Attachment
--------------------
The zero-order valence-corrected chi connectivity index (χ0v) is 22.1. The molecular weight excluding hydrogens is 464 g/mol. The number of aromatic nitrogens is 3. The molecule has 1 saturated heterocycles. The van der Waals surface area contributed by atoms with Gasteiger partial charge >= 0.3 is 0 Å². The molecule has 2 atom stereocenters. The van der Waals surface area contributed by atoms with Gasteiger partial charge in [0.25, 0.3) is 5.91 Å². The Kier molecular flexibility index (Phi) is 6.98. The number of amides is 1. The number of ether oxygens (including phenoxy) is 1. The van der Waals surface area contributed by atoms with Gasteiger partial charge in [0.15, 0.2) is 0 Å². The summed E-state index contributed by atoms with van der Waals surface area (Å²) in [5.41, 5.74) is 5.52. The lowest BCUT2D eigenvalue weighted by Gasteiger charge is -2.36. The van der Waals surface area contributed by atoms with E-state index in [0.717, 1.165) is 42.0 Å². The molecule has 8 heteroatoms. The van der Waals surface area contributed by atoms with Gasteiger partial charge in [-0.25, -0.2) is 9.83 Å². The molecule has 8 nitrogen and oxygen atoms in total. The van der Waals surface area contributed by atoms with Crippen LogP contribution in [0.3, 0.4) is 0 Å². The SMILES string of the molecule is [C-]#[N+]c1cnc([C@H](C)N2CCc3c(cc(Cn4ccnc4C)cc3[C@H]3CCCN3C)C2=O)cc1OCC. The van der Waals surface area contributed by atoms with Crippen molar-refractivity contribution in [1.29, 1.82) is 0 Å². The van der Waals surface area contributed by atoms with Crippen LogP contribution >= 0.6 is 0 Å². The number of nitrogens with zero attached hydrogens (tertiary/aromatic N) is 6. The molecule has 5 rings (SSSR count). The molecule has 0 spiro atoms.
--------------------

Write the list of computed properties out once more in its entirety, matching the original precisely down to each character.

The zero-order valence-corrected chi connectivity index (χ0v) is 22.1. The molecular weight excluding hydrogens is 464 g/mol. The number of aromatic nitrogens is 3. The molecule has 1 saturated heterocycles. The van der Waals surface area contributed by atoms with Gasteiger partial charge >= 0.3 is 0 Å². The molecule has 2 atom stereocenters. The van der Waals surface area contributed by atoms with Gasteiger partial charge in [0.25, 0.3) is 5.91 Å². The Kier molecular flexibility index (Phi) is 6.98. The number of amides is 1. The number of ether oxygens (including phenoxy) is 1. The van der Waals surface area contributed by atoms with Gasteiger partial charge in [0.15, 0.2) is 0 Å². The summed E-state index contributed by atoms with van der Waals surface area (Å²) in [5.41, 5.74) is 5.52. The lowest BCUT2D eigenvalue weighted by Gasteiger charge is -2.36. The van der Waals surface area contributed by atoms with E-state index in [0.717, 1.165) is 42.0 Å². The molecule has 8 heteroatoms. The van der Waals surface area contributed by atoms with Gasteiger partial charge in [-0.25, -0.2) is 9.83 Å². The molecule has 8 nitrogen and oxygen atoms in total. The van der Waals surface area contributed by atoms with Crippen LogP contribution in [0.3, 0.4) is 0 Å². The SMILES string of the molecule is [C-]#[N+]c1cnc([C@H](C)N2CCc3c(cc(Cn4ccnc4C)cc3[C@H]3CCCN3C)C2=O)cc1OCC. The van der Waals surface area contributed by atoms with Crippen molar-refractivity contribution in [1.29, 1.82) is 0 Å². The van der Waals surface area contributed by atoms with Crippen LogP contribution >= 0.6 is 0 Å². The number of nitrogens with zero attached hydrogens (tertiary/aromatic N) is 6. The molecule has 5 rings (SSSR count). The molecule has 0 spiro atoms.